Album of the Day: Carole King (2/10/71) 39 Years!

Carole King (click here for Dr. Rock’s playlist) had already established her credentials as a top-notch pop music songwriter by the time her second solo album, Tapestry was released on this date in 1971. As a member of the acclaimed Brill Building team of song crafters, King’s work (most often in collaboration with future husband Gerry Goffin) had been covered by numerous top acts throughout the 60s and early 70s, including the Beatles (“Chains”), the Monkees (“Pleasant Valley Sunday”), Little Eva (“The Locomotion”), the Shirelles (“Will You Love Me Tomorrow”), the Chiffons (“One Fine Day”) and Aretha Franklin (“[You Make Me Feel] Like A Natural Woman”).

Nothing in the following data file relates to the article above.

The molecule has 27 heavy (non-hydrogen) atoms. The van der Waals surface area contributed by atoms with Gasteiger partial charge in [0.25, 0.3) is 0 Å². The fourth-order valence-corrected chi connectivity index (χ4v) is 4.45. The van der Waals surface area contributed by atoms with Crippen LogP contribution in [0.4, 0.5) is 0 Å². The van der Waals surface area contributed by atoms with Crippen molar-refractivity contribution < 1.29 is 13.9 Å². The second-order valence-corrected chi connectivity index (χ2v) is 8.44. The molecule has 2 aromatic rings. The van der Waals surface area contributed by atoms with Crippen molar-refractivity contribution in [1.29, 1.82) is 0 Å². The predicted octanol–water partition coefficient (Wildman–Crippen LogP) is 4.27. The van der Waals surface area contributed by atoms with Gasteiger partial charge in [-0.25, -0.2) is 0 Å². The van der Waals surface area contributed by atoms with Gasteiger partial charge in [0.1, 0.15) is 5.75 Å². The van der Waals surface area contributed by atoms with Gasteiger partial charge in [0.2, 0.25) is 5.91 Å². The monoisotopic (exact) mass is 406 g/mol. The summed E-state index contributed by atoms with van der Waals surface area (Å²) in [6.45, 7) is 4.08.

Tapestry came at the beginning of the singer/songwriter boom in the early 70s and ultimately proved to be one of the seminal releases of the genre. Well-crafted, minimally-produced, warm, resonant and introspective, it ruled the US Pop charts for 15 weeks and included the #1 singles “It’s Too Late” and “I Feel The Earth Move.” In its day it was the longest charting album by a female performer and (rightly so) is one of the highest selling pop albums of all time.

Tapestry is available for purchase as a CD or download as mp3 files on Amazon (click here) or as iPod downloads at iTunes (click here).


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